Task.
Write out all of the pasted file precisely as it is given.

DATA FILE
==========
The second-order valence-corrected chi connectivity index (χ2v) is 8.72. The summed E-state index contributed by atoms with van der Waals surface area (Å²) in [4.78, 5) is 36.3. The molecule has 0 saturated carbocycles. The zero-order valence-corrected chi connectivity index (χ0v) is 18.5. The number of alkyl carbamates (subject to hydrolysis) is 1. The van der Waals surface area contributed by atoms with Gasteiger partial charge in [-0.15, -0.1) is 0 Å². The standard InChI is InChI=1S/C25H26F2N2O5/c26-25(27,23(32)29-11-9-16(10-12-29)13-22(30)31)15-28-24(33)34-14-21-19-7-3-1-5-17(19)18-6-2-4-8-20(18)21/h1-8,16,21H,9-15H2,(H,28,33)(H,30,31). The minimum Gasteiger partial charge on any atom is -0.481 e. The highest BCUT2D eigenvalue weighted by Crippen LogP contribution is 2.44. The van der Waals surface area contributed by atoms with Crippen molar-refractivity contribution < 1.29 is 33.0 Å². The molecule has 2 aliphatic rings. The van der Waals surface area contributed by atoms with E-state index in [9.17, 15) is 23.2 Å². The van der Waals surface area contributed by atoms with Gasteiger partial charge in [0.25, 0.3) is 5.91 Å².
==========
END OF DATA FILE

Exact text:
The second-order valence-corrected chi connectivity index (χ2v) is 8.72. The summed E-state index contributed by atoms with van der Waals surface area (Å²) in [4.78, 5) is 36.3. The molecule has 0 saturated carbocycles. The zero-order valence-corrected chi connectivity index (χ0v) is 18.5. The number of alkyl carbamates (subject to hydrolysis) is 1. The van der Waals surface area contributed by atoms with Gasteiger partial charge in [-0.15, -0.1) is 0 Å². The standard InChI is InChI=1S/C25H26F2N2O5/c26-25(27,23(32)29-11-9-16(10-12-29)13-22(30)31)15-28-24(33)34-14-21-19-7-3-1-5-17(19)18-6-2-4-8-20(18)21/h1-8,16,21H,9-15H2,(H,28,33)(H,30,31). The minimum Gasteiger partial charge on any atom is -0.481 e. The highest BCUT2D eigenvalue weighted by Crippen LogP contribution is 2.44. The van der Waals surface area contributed by atoms with Crippen molar-refractivity contribution < 1.29 is 33.0 Å². The molecule has 2 aliphatic rings. The van der Waals surface area contributed by atoms with E-state index in [9.17, 15) is 23.2 Å². The van der Waals surface area contributed by atoms with Gasteiger partial charge in [0.25, 0.3) is 5.91 Å².